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The History of the Peloponnesian War

Page: 178

After remaining quiet for some time, Cleon was at length obliged to do as Brasidas expected. His soldiers, tired of their inactivity, began also seriously to reflect on the weakness and incompetence of their commander, and the skill and valour that would be opposed to him, and on their own original unwillingness to accompany him. These murmurs coming to the ears of Cleon, he resolved not to disgust the army by keeping it in the same place, and broke up his camp and advanced. The temper of the general was what it had been at Pylos, his success on that occasion having given him confidence in his capacity. He never dreamed of any one coming out to fight him, but said that he was rather going up to view the place; and if he waited for his reinforcements, it was not in order to make victory secure in case he should be compelled to engage, but to be enabled to surround and storm the city. He accordingly came and posted his army upon a strong hill in front of Amphipolis, and proceeded to examine the lake formed by the Strymon, and how the town lay on the side of Thrace. He thought to retire at pleasure without fighting, as there was no one to be seen upon the wall or coming out of the gates, all of which were shut. Indeed, it seemed a mistake not to have brought down engines with him; he could then have taken the town, there being no one to defend it.

As soon as Brasidas saw the Athenians in motion he descended himself from Cerdylium and entered Amphipolis. He did not venture to go out in regular order against the Athenians: he mistrusted his strength, and thought it inadequate to the attempt; not in numbers—these were not so unequal—but in quality, the flower of the Athenian army being in the field, with the best of the Lemnians and Imbrians. He therefore prepared to assail them by stratagem. By showing the enemy the number of his troops, and the shifts which he had been put to to to arm them, he thought that he should have less chance of beating him than by not letting him have a sight of them, and thus learn how good a right he had to despise them. He accordingly picked out a hundred and fifty heavy infantry and, putting the rest under Clearidas, determined to attack suddenly before the Athenians retired; thinking that he should not have again such a chance of catching them alone, if their reinforcements were once allowed to come up; and so calling all his soldiers together in order to encourage them and explain his intention, spoke as follows:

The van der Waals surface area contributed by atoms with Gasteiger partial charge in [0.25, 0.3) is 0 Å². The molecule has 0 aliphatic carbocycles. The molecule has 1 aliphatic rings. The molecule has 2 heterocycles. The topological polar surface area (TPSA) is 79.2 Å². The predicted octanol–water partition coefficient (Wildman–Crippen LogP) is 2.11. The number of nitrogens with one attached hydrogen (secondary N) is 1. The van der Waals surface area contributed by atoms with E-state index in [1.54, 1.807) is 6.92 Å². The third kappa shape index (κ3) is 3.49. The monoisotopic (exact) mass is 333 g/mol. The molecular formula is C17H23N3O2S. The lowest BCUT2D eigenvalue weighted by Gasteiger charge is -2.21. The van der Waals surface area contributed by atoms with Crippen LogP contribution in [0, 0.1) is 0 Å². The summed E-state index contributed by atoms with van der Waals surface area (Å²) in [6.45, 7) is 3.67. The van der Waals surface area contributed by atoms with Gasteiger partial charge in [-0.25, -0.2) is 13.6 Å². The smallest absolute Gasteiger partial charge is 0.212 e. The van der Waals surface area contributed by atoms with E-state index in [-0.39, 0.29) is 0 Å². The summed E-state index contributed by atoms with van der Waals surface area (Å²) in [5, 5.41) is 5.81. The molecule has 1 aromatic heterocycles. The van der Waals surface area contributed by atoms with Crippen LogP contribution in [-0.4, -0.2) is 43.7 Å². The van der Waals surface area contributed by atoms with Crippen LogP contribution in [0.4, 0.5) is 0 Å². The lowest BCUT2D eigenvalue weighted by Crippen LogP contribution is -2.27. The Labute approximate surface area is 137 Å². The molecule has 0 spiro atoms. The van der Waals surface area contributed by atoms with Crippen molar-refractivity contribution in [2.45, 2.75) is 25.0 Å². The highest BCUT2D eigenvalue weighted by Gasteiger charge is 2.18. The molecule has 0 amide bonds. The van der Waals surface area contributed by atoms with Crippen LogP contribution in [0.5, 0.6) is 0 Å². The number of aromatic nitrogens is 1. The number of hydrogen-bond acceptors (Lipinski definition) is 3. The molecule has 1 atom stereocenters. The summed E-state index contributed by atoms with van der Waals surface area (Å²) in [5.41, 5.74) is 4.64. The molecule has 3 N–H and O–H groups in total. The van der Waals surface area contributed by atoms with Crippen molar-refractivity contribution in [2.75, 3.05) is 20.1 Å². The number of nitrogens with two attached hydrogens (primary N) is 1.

"Peloponnesians, the character of the country from which we have come, one which has always owed its freedom to valour, and the fact that you are Dorians and the enemy you are about to fight Ionians, whom you are accustomed to beat, are things that do not need further comment. But the plan of attack that I propose to pursue, this it is as well to explain, in order that the fact of our adventuring with a part instead of with the whole of our forces may not damp your courage by the apparent disadvantage at which it places you. I imagine it is the poor opinion that he has of us, and the fact that he has no idea of any one coming out to engage him, that has made the enemy march up to the place and carelessly look about him as he is doing, without noticing us. But the most successful soldier will always be the man who most happily detects a blunder like this, and who carefully consulting his own means makes his attack not so much by open and regular approaches, as by seizing the opportunity of the moment; and these stratagems, which do the greatest service to our friends by most completely deceiving our enemies, have the most brilliant name in war. Therefore, while their careless confidence continues, and they are still thinking, as in my judgment they are now doing, more of retreat than of maintaining their position, while their spirit is slack and not high-strung with expectation, I with the men under my command will, if possible, take them by surprise and fall with a run upon their centre; and do you, Clearidas, afterwards, when you see me already upon them, and, as is likely, dealing terror among them, take with you the Amphipolitans, and the rest of the allies, and suddenly open the gates and dash at them, and hasten to engage as quickly as you can. That is our best chance of establishing a panic among them, as a fresh assailant has always more terrors for an enemy than the one he is immediately engaged with. Show yourself a brave man, as a Spartan should; and do you, allies, follow him like men, and remember that zeal, honour, and obedience mark the good soldier, and that this day will make you either free men and allies of Lacedaemon, or slaves of Athens; even if you escape without personal loss of liberty or life, your bondage will be on harsher terms than before, and you will also hinder the liberation of the rest of the Hellenes. No cowardice then on your part, seeing the greatness of the issues at stake, and I will show that what I preach to others I can practise myself."


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